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Internet technology boosts prices of antique seats.

Tom Bechman 1, Editor, Indiana Prairie Farm

April 3, 2011

2 Min Read

Once hung in Carl Villwock's farm museum on his farm, they covered wall after wall. Laid out on tables for auction at the Dinky auction barn near Montgomery, they stretched all the way across a long room and back again. There were seats of all descriptions, all colors, all designs, and a variety of names.

As it turns out, cast-iron tractor seat collectors are a breed all to themselves. One Amish man reportedly hired a driver to bring him all the way from New York just to bid on these pieces of history.

The seats were open for absentee bidding on the Internet on the Aumann Auction, Inc., site for over two weeks. Normally, absentee bidding is brisk. In this case, only a few people left absentee bids for the seats. Was the guy who walked in that morning of the sale right? Are they really going to sell these one at a time, he wondered. Is there really that much interest?

Only about 40 people sat in the bleachers before the auctioneer's stand. Maybe this part of the sale would be a bust after all.

Ah, then the bidding started. Some individual seats bought hundreds of dollars. But many of them weren't carried out by new owners that day. Many were tucked back on a shelf for shipping to people who bought them on the Internet.

Indeed, what the general bystander didn't know was that 69 bidders from all over the country and beyond were registered over the Internet just for the cast iron seat auction. At times, it seemed like a two-person auction- the clerk fielding and calling out Internet bids, and the auctioneer, going one-on-one with each other. Occasionally, someone on the floor would get in on the action.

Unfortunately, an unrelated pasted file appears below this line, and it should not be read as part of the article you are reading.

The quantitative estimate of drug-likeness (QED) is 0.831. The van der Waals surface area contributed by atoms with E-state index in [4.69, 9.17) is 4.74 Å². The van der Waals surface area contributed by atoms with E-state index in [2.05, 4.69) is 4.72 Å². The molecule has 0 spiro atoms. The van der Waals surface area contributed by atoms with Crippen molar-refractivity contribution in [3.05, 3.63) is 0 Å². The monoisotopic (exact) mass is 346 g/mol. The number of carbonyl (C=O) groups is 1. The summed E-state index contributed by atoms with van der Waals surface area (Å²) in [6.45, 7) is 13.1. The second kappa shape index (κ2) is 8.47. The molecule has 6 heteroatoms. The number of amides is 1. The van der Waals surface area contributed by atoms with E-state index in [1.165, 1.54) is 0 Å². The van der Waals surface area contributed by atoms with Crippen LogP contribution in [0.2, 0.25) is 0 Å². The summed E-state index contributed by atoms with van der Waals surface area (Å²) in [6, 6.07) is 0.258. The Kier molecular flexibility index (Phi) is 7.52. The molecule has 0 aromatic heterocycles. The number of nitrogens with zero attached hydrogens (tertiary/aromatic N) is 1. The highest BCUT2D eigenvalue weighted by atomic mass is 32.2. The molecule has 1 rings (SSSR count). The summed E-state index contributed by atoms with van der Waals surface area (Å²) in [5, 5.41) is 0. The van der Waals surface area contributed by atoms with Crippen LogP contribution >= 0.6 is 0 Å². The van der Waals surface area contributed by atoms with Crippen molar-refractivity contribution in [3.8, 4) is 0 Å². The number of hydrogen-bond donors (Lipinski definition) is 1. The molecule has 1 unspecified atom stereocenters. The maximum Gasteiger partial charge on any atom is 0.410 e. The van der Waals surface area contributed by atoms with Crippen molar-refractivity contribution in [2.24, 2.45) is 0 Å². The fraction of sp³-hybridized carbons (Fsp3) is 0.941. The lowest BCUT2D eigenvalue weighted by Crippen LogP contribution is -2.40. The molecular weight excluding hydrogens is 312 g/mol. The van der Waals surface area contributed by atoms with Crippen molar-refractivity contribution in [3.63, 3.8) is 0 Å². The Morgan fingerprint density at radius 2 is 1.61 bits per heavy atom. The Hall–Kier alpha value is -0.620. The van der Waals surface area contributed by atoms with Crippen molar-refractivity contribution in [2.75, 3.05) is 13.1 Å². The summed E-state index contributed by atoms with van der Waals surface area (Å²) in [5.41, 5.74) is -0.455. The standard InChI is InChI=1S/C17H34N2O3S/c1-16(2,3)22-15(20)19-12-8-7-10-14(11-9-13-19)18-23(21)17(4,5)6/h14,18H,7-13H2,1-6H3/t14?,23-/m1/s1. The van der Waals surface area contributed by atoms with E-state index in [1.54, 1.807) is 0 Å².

The Internet phenomenon seems to have exploded this year, with all kinds of cattle and show pigs offered by sale, some in online only Internet sales. This sale was live on the Internet using a tool called Proxibid. High-speed connections makes the sale smooth today, compared to a decade ago when Internet selling first started and some people were still trying to bid on dial-up service. Some 200 lots of cast-iron seats and related items were sold in just about 2.5 hours, leaving plenty of time for the auctioneers to set up and offer the tractors outside at the appointed time, 1 p.m. The tractors were also offered over the Internet.

About the Author(s)

Tom Bechman 1

Editor, Indiana Prairie Farm

Tom Bechman is an important cog in the Farm Progress machinery. In addition to serving as editor of Indiana Prairie Farmer, Tom is nationally known for his coverage of Midwest agronomy, conservation, no-till farming, farm management, farm safety, high-tech farming and personal property tax relief. His byline appears monthly in many of the 18 state and regional farm magazines published by Farm Progress.

"I consider it my responsibility and opportunity as a farm magazine editor to supply useful information that will help today's farm families survive and thrive," the veteran editor says.

Tom graduated from Whiteland (Ind.) High School, earned his B.S. in animal science and agricultural education from Purdue University in 1975 and an M.S. in dairy nutrition two years later. He first joined the magazine as a field editor in 1981 after four years as a vocational agriculture teacher.

Tom enjoys interacting with farm families, university specialists and industry leaders, gathering and sifting through loads of information available in agriculture today. "Whenever I find a new idea or a new thought that could either improve someone's life or their income, I consider it a personal challenge to discover how to present it in the most useful form, " he says.

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